I suck :P


Total combinations are 6x6x6 = 216., incorrect!
when the dice are threw, the sum of the points S=1+2+3 is the same as S=3+2+1
So the total combinations are less than 216.
Haven't figured out the rest yet.
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Re: m08#21 [#permalink] New post 21 Aug 2009, 20:33
The total combination of the sum could be 56 possibilities.

and the ones >10 would have 28

the answer should be 32/64.

Can't figure out the formulated solution so far.
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Re: m08#21 [#permalink] New post 03 Feb 2010, 22:07
Economist wrote:
I cannot figure out how 21-x is generalized !!!

Quote:
The probability to score X is the same as the probability to score 21-X.

If X=3 (which is 1+1+1 and which is min value in our case) than the prob 21-X=18 (which is 6+6+6 and which is max in our case).
If X=4, 21-X=17 and so on.
Finally,
If X=18 (6+6+6 and max), 21-X=3 (1+1+1 and min)
We cannot take any other number:
if we take 22-X, then 22-3=19 (but we have only 6+6+6=18!)
by the same logic, 20-X=2 when X=18.
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Re: m08#21 [#permalink] New post 04 Feb 2010, 04:21
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This question was posted in PS forum as well. Here is my solution for it:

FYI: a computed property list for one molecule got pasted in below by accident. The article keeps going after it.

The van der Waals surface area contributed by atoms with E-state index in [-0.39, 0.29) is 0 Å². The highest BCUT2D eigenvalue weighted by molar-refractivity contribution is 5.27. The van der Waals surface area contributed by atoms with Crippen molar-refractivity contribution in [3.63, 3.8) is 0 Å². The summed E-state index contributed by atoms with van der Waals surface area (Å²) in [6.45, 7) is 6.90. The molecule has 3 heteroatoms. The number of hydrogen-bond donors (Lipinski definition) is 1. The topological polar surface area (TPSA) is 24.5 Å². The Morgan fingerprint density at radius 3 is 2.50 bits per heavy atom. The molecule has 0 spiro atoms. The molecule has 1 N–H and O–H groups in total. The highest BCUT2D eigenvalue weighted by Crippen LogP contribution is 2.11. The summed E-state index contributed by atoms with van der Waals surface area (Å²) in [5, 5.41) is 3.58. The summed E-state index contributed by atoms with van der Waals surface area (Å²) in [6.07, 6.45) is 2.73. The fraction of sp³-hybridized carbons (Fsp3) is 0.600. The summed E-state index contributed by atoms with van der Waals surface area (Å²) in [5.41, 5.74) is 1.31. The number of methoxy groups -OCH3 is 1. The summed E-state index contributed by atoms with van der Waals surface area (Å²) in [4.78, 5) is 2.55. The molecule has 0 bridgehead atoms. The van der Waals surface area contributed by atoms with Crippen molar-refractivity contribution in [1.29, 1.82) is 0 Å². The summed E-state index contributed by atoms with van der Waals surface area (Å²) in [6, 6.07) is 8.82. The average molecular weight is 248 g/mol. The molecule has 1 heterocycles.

Expected value of a roll of one die is 1/6(1+2+3+4+5+6)=3.5.
Expected value of three dice is 3*3.5=10.5.

Mary scored 10, so the probability to have more then 10 (11, 12, 13, 14, 15, 16, 17, 18), or more then average, is the same as to have less than average=1/2.

P=1/2.

Think this approach is the easiest one.
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Re: m08#21 [#permalink] New post 02 Jun 2010, 05:19
Question statement looks misleading to me. Where it is mentioned that Mary scored from 3 to 10?

I thought the question says that she scored 10:
145, 136
226, 235, 244, 253
334

So, these 7 combinations can be arranged itself in 3! ways. So, total ways = 42
Therefore, required probability = 42/216 = 7/36

Please tell me where I am missing :?
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Re: m08#21 [#permalink] New post 20 Aug 2010, 07:09
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i don't think there is a need to list all the combinations.

with 3 dices, the possible range of score is from 3 (3 dices of one) to 18 (3 dices of six). so there's a any number between 3 and 18 has a probability of:

1/(18-3+1) = 1/16

if a person has to roll 11 or over to win, the probability will be

P(rolling 11) + P(rolling 12) + ... + P(rolling 18) = 1/16 + ... + 1/16 = 8/16 = 1/2 = 32/64 ===> Ans. B

Alternatively:
all available scores is 3, 4, 5, 6, 7, 8, 9, 10, 11, 12, 13, 14, 15, 16, 17, 18
the score can't be 1 or 2 because u have 3 dices

if mary rolled 10, to be higher than her, u can roll 11 and up
3, 4, 5, 6, 7, 8, 9, 10, 11, 12, 13, 14, 15, 16, 17, 18

bold occurrences / all occurrences = 8/16
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Re: m08#21 [#permalink] New post 20 Aug 2010, 21:17
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Bunuel wrote:
This question was posted in PS forum as well. Here is my solution for it:

Expected value of a roll of one die is 1/6(1+2+3+4+5+6)=3.5.
Expected value of three dice is 3*3.5=10.5.

Mary scored 10, so the probability to have more then 10 (11, 12, 13, 14, 15, 16, 17, 18), or more then average, is the same as to have less than average=1/2.

P=1/2.

Think this approach is the easiest one.